Protests in Wasit, Dhi Qar

People with disabilities demand boost to benefits payments

KUT CITY — People with disabilities gathered in front of the Parliament Office in Wasit’s Kut city, demanding the immediate implementation of increased benefits as outlined in recent amendments to Law No. 38 of 2013, which focuses on disability care.

The protest in Kut is part of a broader series of demonstrations across various Iraqi cities today, advocating for enhanced rights and support for people with disabilities.

Yusuf Al-Saadi, the Coordinator for People with Disabilities in Wasit, expressed frustration over delays in the disbursement of the new benefits. “Our protest today aims to push for the execution of the parliamentary article that raises our allowances from 170,000 to 250,000 dinars ($130 to $191). We were expecting these changes to take effect at the beginning of 2024,” Al-Saadi told 964media.

The protesters are disheartened by the decision to postpone the increase until next year’s budget, stressing that the current allowance does not meet their needs. “The increase is only 80,000 dinars ($61), and it’s insufficient,” Al-Saadi added.

The demonstrators have called for the inclusion of the increase in the 2024 budget and urged for greater attention to their needs, including easier access to government services, provisions for personal aides, and financial aids to alleviate their living conditions.

Hakeem Al-Badri, Director of the Parliament Office in Wasit, acknowledged receiving the demands. “We act as a conduit between the governorate’s residents and the Parliament. We have taken their demands and will forward them urgently for consideration,” Al-Badri stated.

In a similar vein, protests occurred in Nasiriyah, Dhi Qar, where demonstrators echoed the demands for immediate disbursement of the revised allowances and proposed transferring the Disability Board from the Ministry of Labor to the Prime Minister’s office.

Faez Hamid, a participant, emphasized the importance of restructuring: “We demand that the Disability Board be attached directly to the Prime Minister’s office and that benefits be adjusted based on the degree of disability,” Hamid said, calling for equitable treatment and provision of land plots to eligible individuals.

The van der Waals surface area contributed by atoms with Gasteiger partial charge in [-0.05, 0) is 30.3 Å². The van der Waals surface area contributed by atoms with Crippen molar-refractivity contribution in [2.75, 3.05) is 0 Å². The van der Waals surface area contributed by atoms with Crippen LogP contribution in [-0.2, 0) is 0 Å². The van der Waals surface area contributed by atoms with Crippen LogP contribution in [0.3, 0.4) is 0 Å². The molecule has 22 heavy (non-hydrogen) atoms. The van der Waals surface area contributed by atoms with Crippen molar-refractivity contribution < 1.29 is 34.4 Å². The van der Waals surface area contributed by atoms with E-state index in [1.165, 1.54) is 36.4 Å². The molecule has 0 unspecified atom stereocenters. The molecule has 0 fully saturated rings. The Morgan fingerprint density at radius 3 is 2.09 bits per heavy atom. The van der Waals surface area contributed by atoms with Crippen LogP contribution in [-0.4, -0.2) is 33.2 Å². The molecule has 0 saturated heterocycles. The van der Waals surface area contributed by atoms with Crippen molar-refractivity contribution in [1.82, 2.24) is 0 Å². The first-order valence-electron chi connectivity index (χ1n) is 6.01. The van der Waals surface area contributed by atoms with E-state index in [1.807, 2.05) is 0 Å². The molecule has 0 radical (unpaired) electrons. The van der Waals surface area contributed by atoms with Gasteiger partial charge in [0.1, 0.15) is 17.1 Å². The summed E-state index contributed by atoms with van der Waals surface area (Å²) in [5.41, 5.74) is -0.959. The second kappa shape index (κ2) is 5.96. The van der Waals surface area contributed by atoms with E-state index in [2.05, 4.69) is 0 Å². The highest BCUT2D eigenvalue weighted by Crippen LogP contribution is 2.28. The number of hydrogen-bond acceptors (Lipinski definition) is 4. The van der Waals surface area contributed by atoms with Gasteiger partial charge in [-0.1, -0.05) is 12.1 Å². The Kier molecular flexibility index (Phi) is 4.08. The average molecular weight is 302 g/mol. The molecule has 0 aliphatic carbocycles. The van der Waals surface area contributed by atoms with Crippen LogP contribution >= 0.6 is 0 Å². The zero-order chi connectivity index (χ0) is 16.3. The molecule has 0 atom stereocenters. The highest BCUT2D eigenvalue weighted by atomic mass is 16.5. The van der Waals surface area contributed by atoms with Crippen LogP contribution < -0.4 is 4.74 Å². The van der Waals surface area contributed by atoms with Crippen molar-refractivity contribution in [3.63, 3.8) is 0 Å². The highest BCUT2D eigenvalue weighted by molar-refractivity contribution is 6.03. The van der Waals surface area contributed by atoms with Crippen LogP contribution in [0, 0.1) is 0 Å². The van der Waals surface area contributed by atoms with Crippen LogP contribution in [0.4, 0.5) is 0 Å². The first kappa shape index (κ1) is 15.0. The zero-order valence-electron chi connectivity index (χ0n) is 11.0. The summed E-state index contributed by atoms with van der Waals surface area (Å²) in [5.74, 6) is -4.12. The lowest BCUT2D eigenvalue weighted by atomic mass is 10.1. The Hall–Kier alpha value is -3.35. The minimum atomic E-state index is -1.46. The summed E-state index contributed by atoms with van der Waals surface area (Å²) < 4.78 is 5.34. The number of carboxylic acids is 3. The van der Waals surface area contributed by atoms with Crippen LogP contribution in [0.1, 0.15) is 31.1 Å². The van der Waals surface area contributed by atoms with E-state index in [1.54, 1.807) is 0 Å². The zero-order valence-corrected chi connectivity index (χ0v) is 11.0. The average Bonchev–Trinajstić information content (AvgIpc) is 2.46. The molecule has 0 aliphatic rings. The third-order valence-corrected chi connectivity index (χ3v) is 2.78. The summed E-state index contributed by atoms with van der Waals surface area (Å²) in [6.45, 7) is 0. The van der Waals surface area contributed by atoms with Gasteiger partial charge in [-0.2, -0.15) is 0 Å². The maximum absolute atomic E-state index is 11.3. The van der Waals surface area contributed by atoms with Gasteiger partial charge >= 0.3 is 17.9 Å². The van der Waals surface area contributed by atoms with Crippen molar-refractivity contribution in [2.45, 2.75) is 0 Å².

Director of the Parliament Office in Dhi Qar, Haider Talib, reassured the protesters, stating, “The demands are legitimate and require minimal financial resources. We will forward these to the General Secretariat of the Parliament and the Parliamentary Committee on Labor and Social Affairs promptly.”

In the Kurdistan Region, particularly Sulaymaniyah, people with disabilities have been actively campaigning for an increase in their monthly government benefits to match those in the rest of Iraq. Currently, those in the Kurdistan Region who are unable to work receive 150,000 dinars ($115) per month, while those with other income streams receive 100,000 dinars ($76).

The protests, organized by the Union of People with Disabilities in Sulaymaniyah, highlight that the stipends provided are insufficient to cover basic needs. The movement gained momentum earlier last month with a rally at Sara Square, and the demonstrators have continued their advocacy.

Two weeks after the initial demonstration, the protests were renewed in front of the Sulaymaniyah Governorate building. Saman Hussein, head of the Kurdistan Union of People with Disabilities, expressed a deep-seated frustration with the political system. “We are voicing our disenchantment with all political factions and have no party representing us. We will extensively boycott the elections if our demands are not met,” Hussein stated, emphasizing the group’s readiness to disengage from the political process if necessary.